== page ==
“His task is not only to overcome poverty, but also to improve the popularity of state power. You can only get so far with digitalisation - reforms are also needed. But how can you introduce reforms when hardliners are making things hard for business and any form of local self-administration is effectively lacking? People here are used to delivering percentages in return for material well-being in elections. ... The state power is now in a situation where it will be risky for it to create nothing but the appearance of change. ... One wonders: is there a plan, a strategy?”

Ukrajinska Prawda (UA) /

The Kazakhstan blueprint

Ukrayinska Pravda is sceptical and suspects Putin is following the example of the leader of a neighbouring country:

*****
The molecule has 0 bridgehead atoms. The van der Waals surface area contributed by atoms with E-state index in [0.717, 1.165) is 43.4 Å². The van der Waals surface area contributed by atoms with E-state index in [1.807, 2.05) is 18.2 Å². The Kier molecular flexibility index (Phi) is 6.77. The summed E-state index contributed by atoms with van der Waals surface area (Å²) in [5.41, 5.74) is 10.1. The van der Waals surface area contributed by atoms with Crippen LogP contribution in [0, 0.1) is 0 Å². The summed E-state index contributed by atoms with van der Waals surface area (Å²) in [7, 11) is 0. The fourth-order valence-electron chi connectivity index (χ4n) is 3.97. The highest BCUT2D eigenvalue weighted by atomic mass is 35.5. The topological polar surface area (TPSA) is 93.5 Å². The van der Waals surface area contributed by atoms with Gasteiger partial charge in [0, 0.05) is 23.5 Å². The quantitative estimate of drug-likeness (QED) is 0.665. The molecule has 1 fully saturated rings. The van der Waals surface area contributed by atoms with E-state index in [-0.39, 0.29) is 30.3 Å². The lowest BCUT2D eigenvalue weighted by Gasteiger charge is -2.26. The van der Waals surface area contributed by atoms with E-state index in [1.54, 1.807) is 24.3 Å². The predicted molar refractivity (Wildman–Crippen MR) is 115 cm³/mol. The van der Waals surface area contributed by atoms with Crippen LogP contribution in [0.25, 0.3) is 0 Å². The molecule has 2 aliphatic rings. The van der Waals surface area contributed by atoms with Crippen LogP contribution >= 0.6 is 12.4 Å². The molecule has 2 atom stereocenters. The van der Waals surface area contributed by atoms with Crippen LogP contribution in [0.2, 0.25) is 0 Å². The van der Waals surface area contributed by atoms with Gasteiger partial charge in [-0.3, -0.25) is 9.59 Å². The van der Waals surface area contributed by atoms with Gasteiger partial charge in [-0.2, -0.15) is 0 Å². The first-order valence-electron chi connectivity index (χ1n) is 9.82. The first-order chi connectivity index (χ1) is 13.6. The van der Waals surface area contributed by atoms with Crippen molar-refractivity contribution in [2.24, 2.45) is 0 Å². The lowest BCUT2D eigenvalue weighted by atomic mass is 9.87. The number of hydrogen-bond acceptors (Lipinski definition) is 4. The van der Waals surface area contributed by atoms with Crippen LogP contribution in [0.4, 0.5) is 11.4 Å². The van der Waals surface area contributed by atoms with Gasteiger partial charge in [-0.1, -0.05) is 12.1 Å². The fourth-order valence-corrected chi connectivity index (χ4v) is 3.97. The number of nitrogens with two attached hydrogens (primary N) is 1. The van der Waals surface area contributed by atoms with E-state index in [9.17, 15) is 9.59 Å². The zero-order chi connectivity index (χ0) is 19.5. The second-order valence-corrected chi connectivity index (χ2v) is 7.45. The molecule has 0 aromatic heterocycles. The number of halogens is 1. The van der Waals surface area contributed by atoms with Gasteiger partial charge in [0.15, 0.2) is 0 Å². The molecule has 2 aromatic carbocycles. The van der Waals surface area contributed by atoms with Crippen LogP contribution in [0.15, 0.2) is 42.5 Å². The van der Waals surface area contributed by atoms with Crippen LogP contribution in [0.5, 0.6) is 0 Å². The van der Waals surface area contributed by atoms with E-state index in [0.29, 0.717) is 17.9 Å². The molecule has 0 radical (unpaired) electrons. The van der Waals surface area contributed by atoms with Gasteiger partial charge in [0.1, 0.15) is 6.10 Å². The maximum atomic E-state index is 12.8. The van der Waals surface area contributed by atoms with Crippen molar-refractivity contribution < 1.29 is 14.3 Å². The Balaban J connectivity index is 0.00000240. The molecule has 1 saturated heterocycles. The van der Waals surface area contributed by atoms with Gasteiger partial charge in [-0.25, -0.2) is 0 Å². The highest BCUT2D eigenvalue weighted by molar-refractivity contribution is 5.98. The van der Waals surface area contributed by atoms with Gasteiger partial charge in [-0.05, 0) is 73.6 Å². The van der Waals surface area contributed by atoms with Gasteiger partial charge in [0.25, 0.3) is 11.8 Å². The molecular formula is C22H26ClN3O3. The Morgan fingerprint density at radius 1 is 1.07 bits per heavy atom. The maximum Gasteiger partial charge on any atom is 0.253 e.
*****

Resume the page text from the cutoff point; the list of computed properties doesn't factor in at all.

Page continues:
“Most likely he will do what Nazarbayev did in Kazakhstan. Shortly before his resignation Nazarbayev expanded the powers of the Security Council [which he chairs]. ... The new president of Kazakhstan must now agree with Nazarbayev on all important appointments and decisions. He has also had his role as 'leader of the nation' enshrined in the constitution. ... If Putin decides to, no one will stop him being enshrined in Russia's constitution as 'leader of the nation', or even as 'leader of Greater Russia'.”

Gazeta Wyborcza (PL) /

Putin will continue working as Putin

For Gazeta Wyborcza it's clear that Putin is preparing for the end of his time in office: